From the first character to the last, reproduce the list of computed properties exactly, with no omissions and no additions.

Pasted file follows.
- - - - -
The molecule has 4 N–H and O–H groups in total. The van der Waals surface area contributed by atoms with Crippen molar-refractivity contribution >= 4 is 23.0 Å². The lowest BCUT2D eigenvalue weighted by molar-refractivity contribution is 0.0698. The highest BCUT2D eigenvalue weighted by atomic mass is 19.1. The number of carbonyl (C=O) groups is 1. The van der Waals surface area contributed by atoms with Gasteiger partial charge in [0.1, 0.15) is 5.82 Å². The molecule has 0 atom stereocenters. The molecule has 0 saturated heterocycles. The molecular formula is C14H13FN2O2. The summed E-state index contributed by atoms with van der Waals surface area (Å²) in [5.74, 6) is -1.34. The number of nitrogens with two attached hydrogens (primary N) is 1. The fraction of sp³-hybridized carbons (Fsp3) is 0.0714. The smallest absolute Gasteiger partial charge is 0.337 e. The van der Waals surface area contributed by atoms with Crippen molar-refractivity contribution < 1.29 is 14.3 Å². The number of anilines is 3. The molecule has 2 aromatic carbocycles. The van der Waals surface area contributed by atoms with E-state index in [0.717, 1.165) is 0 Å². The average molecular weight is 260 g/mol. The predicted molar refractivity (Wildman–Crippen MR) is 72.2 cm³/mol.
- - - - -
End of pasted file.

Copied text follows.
The molecule has 4 N–H and O–H groups in total. The van der Waals surface area contributed by atoms with Crippen molar-refractivity contribution >= 4 is 23.0 Å². The lowest BCUT2D eigenvalue weighted by molar-refractivity contribution is 0.0698. The highest BCUT2D eigenvalue weighted by atomic mass is 19.1. The number of carbonyl (C=O) groups is 1. The van der Waals surface area contributed by atoms with Gasteiger partial charge in [0.1, 0.15) is 5.82 Å². The molecule has 0 atom stereocenters. The molecule has 0 saturated heterocycles. The molecular formula is C14H13FN2O2. The summed E-state index contributed by atoms with van der Waals surface area (Å²) in [5.74, 6) is -1.34. The number of nitrogens with two attached hydrogens (primary N) is 1. The fraction of sp³-hybridized carbons (Fsp3) is 0.0714. The smallest absolute Gasteiger partial charge is 0.337 e. The van der Waals surface area contributed by atoms with Crippen molar-refractivity contribution < 1.29 is 14.3 Å². The number of anilines is 3. The molecule has 2 aromatic carbocycles. The van der Waals surface area contributed by atoms with E-state index in [0.717, 1.165) is 0 Å². The average molecular weight is 260 g/mol. The predicted molar refractivity (Wildman–Crippen MR) is 72.2 cm³/mol.